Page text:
BROWNSBURG — With the waning moments of the 2012 election season growing thin, Democratic gubernatorial candidate John Gregg’s running mate, Rep. Vi Simpson made a stop here to discuss her plans as lieutenant governor should Gregg defeat Rep. candidate Mike Pence.
Simpson stopped off at Pit Stop Barbecue in town on a bus tour to greet supporters and meet those who might not know much about her campaign. She was very pointed in her aspirations, saying that rural development, infrastructure, and education highlight her goals should she enter office.
“One of the things I learned when I started running are the opportunities internationally for exports for not just the raw goods that we grow here, but food processing for instance, and byproducts of some of the agricultural products that we grow here,” she said, noting that agriculture is an evolving industry that will change with the times. “For instance, the Chinese are building these new communities from scratch from the ground up and moving people to those communities and building industries around them, and those folks need processed food. They don’t want raw materials anymore.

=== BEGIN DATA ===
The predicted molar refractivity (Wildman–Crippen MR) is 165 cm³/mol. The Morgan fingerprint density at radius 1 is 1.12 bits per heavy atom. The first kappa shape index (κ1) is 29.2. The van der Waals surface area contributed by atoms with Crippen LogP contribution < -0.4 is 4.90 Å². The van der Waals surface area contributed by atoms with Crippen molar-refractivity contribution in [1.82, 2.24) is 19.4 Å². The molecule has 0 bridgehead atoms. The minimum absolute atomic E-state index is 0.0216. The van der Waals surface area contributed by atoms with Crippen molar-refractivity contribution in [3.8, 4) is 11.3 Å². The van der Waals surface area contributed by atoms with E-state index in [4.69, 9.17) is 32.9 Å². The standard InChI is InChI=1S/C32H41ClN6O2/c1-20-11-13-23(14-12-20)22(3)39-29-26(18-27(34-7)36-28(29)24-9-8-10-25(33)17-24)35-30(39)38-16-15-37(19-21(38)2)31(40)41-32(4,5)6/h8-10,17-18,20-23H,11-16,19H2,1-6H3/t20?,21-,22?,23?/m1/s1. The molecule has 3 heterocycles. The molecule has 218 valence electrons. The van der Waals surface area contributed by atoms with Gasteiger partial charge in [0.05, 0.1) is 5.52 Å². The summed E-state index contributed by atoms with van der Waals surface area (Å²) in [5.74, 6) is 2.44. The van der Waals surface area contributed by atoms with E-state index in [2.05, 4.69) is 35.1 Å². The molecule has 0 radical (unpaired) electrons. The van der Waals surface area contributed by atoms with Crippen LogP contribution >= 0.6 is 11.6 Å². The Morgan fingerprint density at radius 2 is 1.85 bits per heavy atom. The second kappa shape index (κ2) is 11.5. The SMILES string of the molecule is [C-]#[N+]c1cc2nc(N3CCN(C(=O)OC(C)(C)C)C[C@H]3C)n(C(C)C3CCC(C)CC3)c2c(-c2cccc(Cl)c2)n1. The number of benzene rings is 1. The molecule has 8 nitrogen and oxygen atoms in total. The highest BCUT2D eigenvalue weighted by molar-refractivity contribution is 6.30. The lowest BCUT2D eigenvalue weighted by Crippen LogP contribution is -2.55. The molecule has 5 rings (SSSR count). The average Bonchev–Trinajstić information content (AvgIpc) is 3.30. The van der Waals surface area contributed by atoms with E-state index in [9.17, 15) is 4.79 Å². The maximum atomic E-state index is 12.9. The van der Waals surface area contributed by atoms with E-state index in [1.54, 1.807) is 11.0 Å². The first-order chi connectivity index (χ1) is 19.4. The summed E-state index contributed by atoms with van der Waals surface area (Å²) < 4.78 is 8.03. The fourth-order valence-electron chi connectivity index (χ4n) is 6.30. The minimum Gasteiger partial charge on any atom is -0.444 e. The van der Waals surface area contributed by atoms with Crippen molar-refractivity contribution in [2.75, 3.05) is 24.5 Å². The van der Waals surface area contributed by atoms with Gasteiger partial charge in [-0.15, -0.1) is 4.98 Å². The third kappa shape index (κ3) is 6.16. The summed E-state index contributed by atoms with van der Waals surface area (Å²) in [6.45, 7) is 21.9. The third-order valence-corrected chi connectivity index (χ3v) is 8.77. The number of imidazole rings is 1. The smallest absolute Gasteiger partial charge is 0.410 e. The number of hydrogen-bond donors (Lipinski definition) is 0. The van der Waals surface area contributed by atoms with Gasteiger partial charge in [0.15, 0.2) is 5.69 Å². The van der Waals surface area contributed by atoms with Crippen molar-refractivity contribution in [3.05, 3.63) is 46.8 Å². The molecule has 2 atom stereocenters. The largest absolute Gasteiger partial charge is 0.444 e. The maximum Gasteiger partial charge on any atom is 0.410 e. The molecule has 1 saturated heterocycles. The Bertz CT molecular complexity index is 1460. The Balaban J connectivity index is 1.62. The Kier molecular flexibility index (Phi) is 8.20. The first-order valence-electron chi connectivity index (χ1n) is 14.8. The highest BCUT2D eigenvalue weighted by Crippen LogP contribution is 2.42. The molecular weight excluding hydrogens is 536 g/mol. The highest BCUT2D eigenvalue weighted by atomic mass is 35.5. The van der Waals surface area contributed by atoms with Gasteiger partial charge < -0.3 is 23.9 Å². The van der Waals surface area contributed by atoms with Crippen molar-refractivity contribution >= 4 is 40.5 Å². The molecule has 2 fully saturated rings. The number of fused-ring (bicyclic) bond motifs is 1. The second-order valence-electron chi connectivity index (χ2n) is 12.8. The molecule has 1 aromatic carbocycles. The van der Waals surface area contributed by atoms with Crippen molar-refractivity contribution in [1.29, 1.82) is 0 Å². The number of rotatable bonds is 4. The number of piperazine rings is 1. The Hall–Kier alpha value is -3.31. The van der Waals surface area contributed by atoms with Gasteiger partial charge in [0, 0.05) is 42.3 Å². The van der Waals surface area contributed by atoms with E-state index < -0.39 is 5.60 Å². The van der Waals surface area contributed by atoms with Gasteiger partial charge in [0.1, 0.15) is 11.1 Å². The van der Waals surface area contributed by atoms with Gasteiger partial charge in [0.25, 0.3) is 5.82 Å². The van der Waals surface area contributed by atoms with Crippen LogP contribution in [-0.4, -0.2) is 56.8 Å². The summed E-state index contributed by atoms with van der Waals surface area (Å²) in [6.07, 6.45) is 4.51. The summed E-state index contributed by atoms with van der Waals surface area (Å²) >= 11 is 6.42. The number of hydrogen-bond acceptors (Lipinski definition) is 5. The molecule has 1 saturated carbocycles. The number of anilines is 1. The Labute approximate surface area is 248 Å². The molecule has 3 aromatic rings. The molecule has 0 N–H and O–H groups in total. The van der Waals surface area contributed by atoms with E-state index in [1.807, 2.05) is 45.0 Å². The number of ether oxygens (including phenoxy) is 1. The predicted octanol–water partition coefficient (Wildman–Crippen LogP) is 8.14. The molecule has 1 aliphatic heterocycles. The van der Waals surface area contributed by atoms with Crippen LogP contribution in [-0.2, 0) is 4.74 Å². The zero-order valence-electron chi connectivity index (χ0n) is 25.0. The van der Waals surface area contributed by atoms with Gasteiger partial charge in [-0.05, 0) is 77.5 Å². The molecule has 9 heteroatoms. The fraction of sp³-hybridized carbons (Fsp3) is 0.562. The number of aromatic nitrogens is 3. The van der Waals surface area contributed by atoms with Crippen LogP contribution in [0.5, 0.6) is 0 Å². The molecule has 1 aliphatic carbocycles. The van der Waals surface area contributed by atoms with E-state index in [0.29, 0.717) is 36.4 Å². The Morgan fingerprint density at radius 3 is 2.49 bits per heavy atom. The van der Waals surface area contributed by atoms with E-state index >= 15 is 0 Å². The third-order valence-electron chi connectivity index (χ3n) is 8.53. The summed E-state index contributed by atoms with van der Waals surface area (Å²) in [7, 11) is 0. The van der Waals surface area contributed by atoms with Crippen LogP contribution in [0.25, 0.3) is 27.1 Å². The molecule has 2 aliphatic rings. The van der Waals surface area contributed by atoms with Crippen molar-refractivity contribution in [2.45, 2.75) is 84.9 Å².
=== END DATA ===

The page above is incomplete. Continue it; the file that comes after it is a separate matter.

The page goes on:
“There’s also a huge movement toward people knowing where their food comes from. They want to buy direct,” added Simpson, saying that we need to, as a state, support the agricultural research at schools like Purdue University as much as possible. “There are great ways to connect farmers and food producers with consumers directly. We just have to be creative and think outside the box.”